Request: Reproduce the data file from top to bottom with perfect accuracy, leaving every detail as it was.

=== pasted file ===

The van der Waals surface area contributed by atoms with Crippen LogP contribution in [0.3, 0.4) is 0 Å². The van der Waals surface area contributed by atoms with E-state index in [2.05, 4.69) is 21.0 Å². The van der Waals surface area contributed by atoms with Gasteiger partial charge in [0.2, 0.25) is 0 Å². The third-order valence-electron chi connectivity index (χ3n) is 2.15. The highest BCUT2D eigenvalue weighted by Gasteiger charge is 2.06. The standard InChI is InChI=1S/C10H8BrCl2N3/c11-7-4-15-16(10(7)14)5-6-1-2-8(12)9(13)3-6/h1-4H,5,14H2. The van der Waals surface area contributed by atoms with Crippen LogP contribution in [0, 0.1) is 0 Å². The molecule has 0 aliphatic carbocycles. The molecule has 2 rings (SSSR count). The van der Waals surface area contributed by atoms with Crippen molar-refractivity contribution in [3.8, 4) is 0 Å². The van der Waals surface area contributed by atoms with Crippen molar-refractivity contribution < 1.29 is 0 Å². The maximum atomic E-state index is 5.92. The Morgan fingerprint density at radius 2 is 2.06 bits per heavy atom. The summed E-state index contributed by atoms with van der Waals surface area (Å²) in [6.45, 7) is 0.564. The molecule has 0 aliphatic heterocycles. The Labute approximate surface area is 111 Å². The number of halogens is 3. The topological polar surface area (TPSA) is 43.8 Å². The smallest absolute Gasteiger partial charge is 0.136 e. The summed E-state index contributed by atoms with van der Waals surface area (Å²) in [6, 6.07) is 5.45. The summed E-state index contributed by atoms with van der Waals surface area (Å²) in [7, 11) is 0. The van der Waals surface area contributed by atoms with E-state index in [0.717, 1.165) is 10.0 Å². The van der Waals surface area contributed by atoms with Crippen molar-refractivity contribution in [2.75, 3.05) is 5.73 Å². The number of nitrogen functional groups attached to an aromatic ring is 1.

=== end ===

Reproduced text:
The van der Waals surface area contributed by atoms with Crippen LogP contribution in [0.3, 0.4) is 0 Å². The van der Waals surface area contributed by atoms with E-state index in [2.05, 4.69) is 21.0 Å². The van der Waals surface area contributed by atoms with Gasteiger partial charge in [0.2, 0.25) is 0 Å². The third-order valence-electron chi connectivity index (χ3n) is 2.15. The highest BCUT2D eigenvalue weighted by Gasteiger charge is 2.06. The standard InChI is InChI=1S/C10H8BrCl2N3/c11-7-4-15-16(10(7)14)5-6-1-2-8(12)9(13)3-6/h1-4H,5,14H2. The van der Waals surface area contributed by atoms with Crippen LogP contribution in [0, 0.1) is 0 Å². The molecule has 0 aliphatic carbocycles. The molecule has 2 rings (SSSR count). The van der Waals surface area contributed by atoms with Crippen molar-refractivity contribution in [3.8, 4) is 0 Å². The van der Waals surface area contributed by atoms with Crippen molar-refractivity contribution < 1.29 is 0 Å². The maximum atomic E-state index is 5.92. The Morgan fingerprint density at radius 2 is 2.06 bits per heavy atom. The summed E-state index contributed by atoms with van der Waals surface area (Å²) in [6.45, 7) is 0.564. The molecule has 0 aliphatic heterocycles. The Labute approximate surface area is 111 Å². The number of halogens is 3. The topological polar surface area (TPSA) is 43.8 Å². The smallest absolute Gasteiger partial charge is 0.136 e. The summed E-state index contributed by atoms with van der Waals surface area (Å²) in [6, 6.07) is 5.45. The summed E-state index contributed by atoms with van der Waals surface area (Å²) in [7, 11) is 0. The van der Waals surface area contributed by atoms with E-state index in [0.717, 1.165) is 10.0 Å². The van der Waals surface area contributed by atoms with Crippen molar-refractivity contribution in [2.75, 3.05) is 5.73 Å². The number of nitrogen functional groups attached to an aromatic ring is 1.